The Climate Museum Launch Project aims to provide a lasting space for imagining a better future together, to serve as a global hub for optimistic climate awareness and initiative, putting climate at the heart of our culture, ethics, and public life. A museum on climate change is not a static display but an ongoing exchange of ideas. This proposal for a climate launch museum is a hybrid lab-museum space situated in a redesigned urban “green” neighborhood.
Urban / Sponge City
Based on the historical data provided by Eric Sanderson’s “Mannahatta-Welikia Project” and FEMA Flood Maps, an urban intervention of a wetland was plotted along the Tribeca-Soho area. This intervention ranges from reclaiming underutilized land for an urban forestry to working with existing infrastructure to redefine street conditions and hardscapes. A series of “sponges” is created to mediate rising sea levels.
Architecture / C-Lab
Situated on the back of the site along Grand Street, the main building consists of single and double height labs, research facilities and fabrication spaces with circulation running along the southern double skin facade. The museum runs along the circulation route and is adjacent to each of the lab spaces. On the exterior, Strips of solar panels are hung along the southern and eastern facade.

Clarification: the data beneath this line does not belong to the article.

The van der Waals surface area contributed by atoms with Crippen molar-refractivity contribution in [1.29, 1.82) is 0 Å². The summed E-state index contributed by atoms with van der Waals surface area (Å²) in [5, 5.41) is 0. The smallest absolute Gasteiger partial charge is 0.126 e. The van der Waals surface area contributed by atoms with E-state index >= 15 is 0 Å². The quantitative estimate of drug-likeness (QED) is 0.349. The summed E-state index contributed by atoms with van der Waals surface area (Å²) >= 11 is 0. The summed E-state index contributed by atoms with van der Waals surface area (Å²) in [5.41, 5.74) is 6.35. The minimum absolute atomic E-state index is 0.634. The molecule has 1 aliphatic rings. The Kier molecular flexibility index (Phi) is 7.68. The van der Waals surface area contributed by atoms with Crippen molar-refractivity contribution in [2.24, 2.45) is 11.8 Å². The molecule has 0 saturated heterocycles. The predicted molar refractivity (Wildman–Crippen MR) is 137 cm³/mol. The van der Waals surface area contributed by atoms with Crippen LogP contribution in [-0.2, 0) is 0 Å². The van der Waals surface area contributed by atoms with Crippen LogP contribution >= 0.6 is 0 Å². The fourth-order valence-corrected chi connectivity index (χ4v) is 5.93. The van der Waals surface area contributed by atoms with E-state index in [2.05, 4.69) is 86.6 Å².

The required area of the building is pushed back to allow for a flexible greenscape along Canal street.
An inclusive active street front is achieved by a ground floor exhibition space coupled with the addition of a restaurant/ auditorium program to wrap the green scape.
Solar optimized facade along the south and east exposure. Green roofs lower thermal mass of the building as well as provide outdoor amenity spaces.
Blending of lab and exhibition spaces. The exhibition space extends beyond the building boundaries, into the greenscape and adjacent streets
Exhibition / Transportation
This exhibition re-imagines transportation, mobility, systems and their efficiencies. People will engage and physically interact with innovative solutions and technologies- demonstrated through displays and interactions like self-operating vehicles, public transportation and to become involved in the making of a sustainable future. Unlike traditional lab/research spaces that are kept separate, the boundaries between these spaces are blurred, allowing for a hybridization of programs.